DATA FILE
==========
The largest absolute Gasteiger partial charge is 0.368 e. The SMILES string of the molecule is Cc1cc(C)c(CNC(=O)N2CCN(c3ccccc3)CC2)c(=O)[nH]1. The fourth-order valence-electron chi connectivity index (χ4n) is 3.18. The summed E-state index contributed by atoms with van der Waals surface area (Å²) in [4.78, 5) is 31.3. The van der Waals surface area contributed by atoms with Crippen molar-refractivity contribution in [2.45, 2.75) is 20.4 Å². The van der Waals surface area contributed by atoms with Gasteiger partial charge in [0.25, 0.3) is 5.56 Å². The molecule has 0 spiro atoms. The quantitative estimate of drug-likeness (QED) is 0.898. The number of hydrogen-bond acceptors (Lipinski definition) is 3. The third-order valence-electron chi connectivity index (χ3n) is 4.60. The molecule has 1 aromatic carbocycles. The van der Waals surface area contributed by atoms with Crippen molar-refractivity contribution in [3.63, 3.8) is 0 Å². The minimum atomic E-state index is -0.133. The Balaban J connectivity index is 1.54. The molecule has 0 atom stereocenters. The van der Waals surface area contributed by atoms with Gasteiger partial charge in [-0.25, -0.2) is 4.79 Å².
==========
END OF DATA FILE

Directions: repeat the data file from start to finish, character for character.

The largest absolute Gasteiger partial charge is 0.368 e. The SMILES string of the molecule is Cc1cc(C)c(CNC(=O)N2CCN(c3ccccc3)CC2)c(=O)[nH]1. The fourth-order valence-electron chi connectivity index (χ4n) is 3.18. The summed E-state index contributed by atoms with van der Waals surface area (Å²) in [4.78, 5) is 31.3. The van der Waals surface area contributed by atoms with Crippen molar-refractivity contribution in [2.45, 2.75) is 20.4 Å². The van der Waals surface area contributed by atoms with Gasteiger partial charge in [0.25, 0.3) is 5.56 Å². The molecule has 0 spiro atoms. The quantitative estimate of drug-likeness (QED) is 0.898. The number of hydrogen-bond acceptors (Lipinski definition) is 3. The third-order valence-electron chi connectivity index (χ3n) is 4.60. The molecule has 1 aromatic carbocycles. The van der Waals surface area contributed by atoms with Crippen molar-refractivity contribution in [3.63, 3.8) is 0 Å². The minimum atomic E-state index is -0.133. The Balaban J connectivity index is 1.54. The molecule has 0 atom stereocenters. The van der Waals surface area contributed by atoms with Gasteiger partial charge in [-0.25, -0.2) is 4.79 Å².